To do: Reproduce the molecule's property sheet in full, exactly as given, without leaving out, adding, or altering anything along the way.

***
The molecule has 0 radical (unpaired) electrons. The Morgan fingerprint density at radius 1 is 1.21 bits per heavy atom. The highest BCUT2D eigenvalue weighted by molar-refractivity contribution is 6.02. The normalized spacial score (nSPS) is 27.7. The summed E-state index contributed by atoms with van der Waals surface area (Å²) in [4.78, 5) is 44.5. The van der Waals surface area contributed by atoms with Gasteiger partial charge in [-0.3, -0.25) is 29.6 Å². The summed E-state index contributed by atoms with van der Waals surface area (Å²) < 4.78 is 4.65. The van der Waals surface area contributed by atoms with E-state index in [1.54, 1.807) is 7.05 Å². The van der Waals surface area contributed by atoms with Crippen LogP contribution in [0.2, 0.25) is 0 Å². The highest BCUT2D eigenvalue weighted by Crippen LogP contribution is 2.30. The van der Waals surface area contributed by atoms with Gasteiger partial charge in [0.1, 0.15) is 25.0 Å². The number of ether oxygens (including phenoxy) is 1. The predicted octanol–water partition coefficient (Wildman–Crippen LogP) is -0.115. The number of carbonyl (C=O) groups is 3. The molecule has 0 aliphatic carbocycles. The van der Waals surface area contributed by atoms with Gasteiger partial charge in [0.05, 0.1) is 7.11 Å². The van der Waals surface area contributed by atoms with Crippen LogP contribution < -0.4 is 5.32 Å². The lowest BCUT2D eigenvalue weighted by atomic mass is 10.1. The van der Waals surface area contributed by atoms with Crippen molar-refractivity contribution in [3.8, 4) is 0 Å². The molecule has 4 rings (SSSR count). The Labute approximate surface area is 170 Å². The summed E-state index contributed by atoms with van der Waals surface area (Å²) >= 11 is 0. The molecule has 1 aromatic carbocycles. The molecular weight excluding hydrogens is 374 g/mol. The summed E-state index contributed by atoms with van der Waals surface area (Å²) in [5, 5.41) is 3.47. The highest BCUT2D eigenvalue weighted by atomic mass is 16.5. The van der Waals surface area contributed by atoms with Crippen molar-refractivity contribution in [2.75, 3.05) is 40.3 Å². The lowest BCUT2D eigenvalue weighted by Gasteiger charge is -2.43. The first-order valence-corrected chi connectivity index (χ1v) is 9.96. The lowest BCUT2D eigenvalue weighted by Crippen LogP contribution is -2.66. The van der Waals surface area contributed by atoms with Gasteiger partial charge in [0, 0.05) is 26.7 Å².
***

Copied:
The molecule has 0 radical (unpaired) electrons. The Morgan fingerprint density at radius 1 is 1.21 bits per heavy atom. The highest BCUT2D eigenvalue weighted by molar-refractivity contribution is 6.02. The normalized spacial score (nSPS) is 27.7. The summed E-state index contributed by atoms with van der Waals surface area (Å²) in [4.78, 5) is 44.5. The van der Waals surface area contributed by atoms with Gasteiger partial charge in [-0.3, -0.25) is 29.6 Å². The summed E-state index contributed by atoms with van der Waals surface area (Å²) < 4.78 is 4.65. The van der Waals surface area contributed by atoms with E-state index in [1.54, 1.807) is 7.05 Å². The van der Waals surface area contributed by atoms with Crippen LogP contribution in [0.2, 0.25) is 0 Å². The highest BCUT2D eigenvalue weighted by Crippen LogP contribution is 2.30. The van der Waals surface area contributed by atoms with Gasteiger partial charge in [0.1, 0.15) is 25.0 Å². The number of ether oxygens (including phenoxy) is 1. The predicted octanol–water partition coefficient (Wildman–Crippen LogP) is -0.115. The number of carbonyl (C=O) groups is 3. The molecule has 0 aliphatic carbocycles. The van der Waals surface area contributed by atoms with Gasteiger partial charge in [0.05, 0.1) is 7.11 Å². The van der Waals surface area contributed by atoms with Crippen LogP contribution < -0.4 is 5.32 Å². The lowest BCUT2D eigenvalue weighted by atomic mass is 10.1. The van der Waals surface area contributed by atoms with Crippen molar-refractivity contribution in [3.8, 4) is 0 Å². The molecule has 4 rings (SSSR count). The Labute approximate surface area is 170 Å². The summed E-state index contributed by atoms with van der Waals surface area (Å²) >= 11 is 0. The molecule has 1 aromatic carbocycles. The molecular weight excluding hydrogens is 374 g/mol. The summed E-state index contributed by atoms with van der Waals surface area (Å²) in [5, 5.41) is 3.47. The highest BCUT2D eigenvalue weighted by atomic mass is 16.5. The van der Waals surface area contributed by atoms with Crippen molar-refractivity contribution in [2.75, 3.05) is 40.3 Å². The lowest BCUT2D eigenvalue weighted by Gasteiger charge is -2.43. The first-order valence-corrected chi connectivity index (χ1v) is 9.96. The lowest BCUT2D eigenvalue weighted by Crippen LogP contribution is -2.66. The van der Waals surface area contributed by atoms with Gasteiger partial charge in [0, 0.05) is 26.7 Å².